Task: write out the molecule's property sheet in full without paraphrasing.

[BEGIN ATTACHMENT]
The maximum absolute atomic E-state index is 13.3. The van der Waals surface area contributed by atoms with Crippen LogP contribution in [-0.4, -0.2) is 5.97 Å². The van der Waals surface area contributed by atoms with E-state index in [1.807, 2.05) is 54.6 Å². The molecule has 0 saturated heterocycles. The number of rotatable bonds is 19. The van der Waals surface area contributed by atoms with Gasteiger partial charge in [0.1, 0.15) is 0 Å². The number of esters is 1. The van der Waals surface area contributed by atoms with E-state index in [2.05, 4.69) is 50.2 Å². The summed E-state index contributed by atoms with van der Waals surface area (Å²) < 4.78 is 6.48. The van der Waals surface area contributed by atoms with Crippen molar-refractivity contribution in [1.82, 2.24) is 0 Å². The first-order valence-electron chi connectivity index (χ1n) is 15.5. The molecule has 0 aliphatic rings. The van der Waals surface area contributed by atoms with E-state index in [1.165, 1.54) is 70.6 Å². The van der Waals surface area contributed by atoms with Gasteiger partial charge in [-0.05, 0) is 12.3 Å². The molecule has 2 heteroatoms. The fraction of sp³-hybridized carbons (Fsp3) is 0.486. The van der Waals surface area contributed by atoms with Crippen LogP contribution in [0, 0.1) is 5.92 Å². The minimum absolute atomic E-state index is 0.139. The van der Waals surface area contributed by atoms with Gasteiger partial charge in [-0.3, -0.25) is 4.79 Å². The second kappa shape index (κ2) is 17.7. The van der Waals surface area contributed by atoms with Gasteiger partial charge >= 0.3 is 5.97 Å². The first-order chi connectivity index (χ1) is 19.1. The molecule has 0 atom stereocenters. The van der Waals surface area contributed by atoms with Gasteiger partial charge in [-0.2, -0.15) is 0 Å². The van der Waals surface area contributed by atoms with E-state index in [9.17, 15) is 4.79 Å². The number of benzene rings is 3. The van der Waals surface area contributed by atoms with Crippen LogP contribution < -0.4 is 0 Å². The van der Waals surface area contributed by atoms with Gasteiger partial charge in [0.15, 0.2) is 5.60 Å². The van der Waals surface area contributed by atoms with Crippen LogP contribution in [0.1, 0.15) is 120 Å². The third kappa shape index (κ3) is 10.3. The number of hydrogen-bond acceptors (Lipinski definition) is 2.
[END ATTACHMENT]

The maximum absolute atomic E-state index is 13.3. The van der Waals surface area contributed by atoms with Crippen LogP contribution in [-0.4, -0.2) is 5.97 Å². The van der Waals surface area contributed by atoms with E-state index in [1.807, 2.05) is 54.6 Å². The molecule has 0 saturated heterocycles. The number of rotatable bonds is 19. The van der Waals surface area contributed by atoms with Gasteiger partial charge in [0.1, 0.15) is 0 Å². The number of esters is 1. The van der Waals surface area contributed by atoms with E-state index in [2.05, 4.69) is 50.2 Å². The summed E-state index contributed by atoms with van der Waals surface area (Å²) < 4.78 is 6.48. The van der Waals surface area contributed by atoms with Crippen molar-refractivity contribution in [1.82, 2.24) is 0 Å². The first-order valence-electron chi connectivity index (χ1n) is 15.5. The molecule has 0 aliphatic rings. The van der Waals surface area contributed by atoms with E-state index in [1.165, 1.54) is 70.6 Å². The van der Waals surface area contributed by atoms with Gasteiger partial charge in [-0.05, 0) is 12.3 Å². The molecule has 2 heteroatoms. The fraction of sp³-hybridized carbons (Fsp3) is 0.486. The van der Waals surface area contributed by atoms with Crippen LogP contribution in [0, 0.1) is 5.92 Å². The minimum absolute atomic E-state index is 0.139. The van der Waals surface area contributed by atoms with Gasteiger partial charge in [-0.3, -0.25) is 4.79 Å². The second kappa shape index (κ2) is 17.7. The van der Waals surface area contributed by atoms with Gasteiger partial charge >= 0.3 is 5.97 Å². The first-order chi connectivity index (χ1) is 19.1. The molecule has 0 atom stereocenters. The van der Waals surface area contributed by atoms with Gasteiger partial charge in [-0.2, -0.15) is 0 Å². The van der Waals surface area contributed by atoms with E-state index in [9.17, 15) is 4.79 Å². The number of benzene rings is 3. The van der Waals surface area contributed by atoms with Crippen LogP contribution < -0.4 is 0 Å². The van der Waals surface area contributed by atoms with Gasteiger partial charge in [0.15, 0.2) is 5.60 Å². The van der Waals surface area contributed by atoms with Crippen LogP contribution in [0.1, 0.15) is 120 Å². The third kappa shape index (κ3) is 10.3. The number of hydrogen-bond acceptors (Lipinski definition) is 2.